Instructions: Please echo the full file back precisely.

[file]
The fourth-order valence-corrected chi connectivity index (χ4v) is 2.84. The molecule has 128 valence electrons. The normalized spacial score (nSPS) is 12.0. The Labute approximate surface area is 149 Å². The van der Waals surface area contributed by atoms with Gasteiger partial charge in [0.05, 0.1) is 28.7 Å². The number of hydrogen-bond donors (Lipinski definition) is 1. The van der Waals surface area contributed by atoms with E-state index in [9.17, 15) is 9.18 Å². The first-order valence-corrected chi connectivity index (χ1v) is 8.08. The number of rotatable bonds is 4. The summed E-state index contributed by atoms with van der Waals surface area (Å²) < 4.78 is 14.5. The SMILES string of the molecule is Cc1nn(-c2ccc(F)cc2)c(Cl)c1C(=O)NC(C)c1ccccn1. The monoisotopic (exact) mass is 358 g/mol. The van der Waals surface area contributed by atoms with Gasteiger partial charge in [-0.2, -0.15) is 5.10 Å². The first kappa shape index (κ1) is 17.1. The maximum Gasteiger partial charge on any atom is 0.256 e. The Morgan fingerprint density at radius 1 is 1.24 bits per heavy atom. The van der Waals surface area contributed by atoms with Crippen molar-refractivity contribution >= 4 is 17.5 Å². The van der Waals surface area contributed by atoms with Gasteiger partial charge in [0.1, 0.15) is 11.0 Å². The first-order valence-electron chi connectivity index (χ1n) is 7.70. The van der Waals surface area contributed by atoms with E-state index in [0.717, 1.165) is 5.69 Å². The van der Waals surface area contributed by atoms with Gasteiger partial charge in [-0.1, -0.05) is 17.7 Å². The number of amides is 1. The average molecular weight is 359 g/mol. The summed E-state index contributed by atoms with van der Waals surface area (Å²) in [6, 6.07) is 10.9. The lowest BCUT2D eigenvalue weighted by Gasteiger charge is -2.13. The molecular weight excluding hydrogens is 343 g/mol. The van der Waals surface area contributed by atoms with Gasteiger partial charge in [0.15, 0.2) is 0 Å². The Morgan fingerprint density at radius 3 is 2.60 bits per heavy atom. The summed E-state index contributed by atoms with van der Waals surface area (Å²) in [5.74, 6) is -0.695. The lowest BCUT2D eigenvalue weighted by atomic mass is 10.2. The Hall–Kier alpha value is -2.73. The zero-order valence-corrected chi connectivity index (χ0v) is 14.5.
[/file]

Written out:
The fourth-order valence-corrected chi connectivity index (χ4v) is 2.84. The molecule has 128 valence electrons. The normalized spacial score (nSPS) is 12.0. The Labute approximate surface area is 149 Å². The van der Waals surface area contributed by atoms with Gasteiger partial charge in [0.05, 0.1) is 28.7 Å². The number of hydrogen-bond donors (Lipinski definition) is 1. The van der Waals surface area contributed by atoms with E-state index in [9.17, 15) is 9.18 Å². The first-order valence-corrected chi connectivity index (χ1v) is 8.08. The number of rotatable bonds is 4. The summed E-state index contributed by atoms with van der Waals surface area (Å²) < 4.78 is 14.5. The SMILES string of the molecule is Cc1nn(-c2ccc(F)cc2)c(Cl)c1C(=O)NC(C)c1ccccn1. The monoisotopic (exact) mass is 358 g/mol. The van der Waals surface area contributed by atoms with Gasteiger partial charge in [-0.2, -0.15) is 5.10 Å². The first kappa shape index (κ1) is 17.1. The maximum Gasteiger partial charge on any atom is 0.256 e. The Morgan fingerprint density at radius 1 is 1.24 bits per heavy atom. The van der Waals surface area contributed by atoms with Crippen molar-refractivity contribution >= 4 is 17.5 Å². The van der Waals surface area contributed by atoms with Gasteiger partial charge in [0.1, 0.15) is 11.0 Å². The first-order valence-electron chi connectivity index (χ1n) is 7.70. The van der Waals surface area contributed by atoms with E-state index in [0.717, 1.165) is 5.69 Å². The van der Waals surface area contributed by atoms with Gasteiger partial charge in [-0.1, -0.05) is 17.7 Å². The number of amides is 1. The average molecular weight is 359 g/mol. The summed E-state index contributed by atoms with van der Waals surface area (Å²) in [6, 6.07) is 10.9. The lowest BCUT2D eigenvalue weighted by Gasteiger charge is -2.13. The molecular weight excluding hydrogens is 343 g/mol. The van der Waals surface area contributed by atoms with Gasteiger partial charge in [0.15, 0.2) is 0 Å². The Morgan fingerprint density at radius 3 is 2.60 bits per heavy atom. The summed E-state index contributed by atoms with van der Waals surface area (Å²) in [5.74, 6) is -0.695. The lowest BCUT2D eigenvalue weighted by atomic mass is 10.2. The Hall–Kier alpha value is -2.73. The zero-order valence-corrected chi connectivity index (χ0v) is 14.5.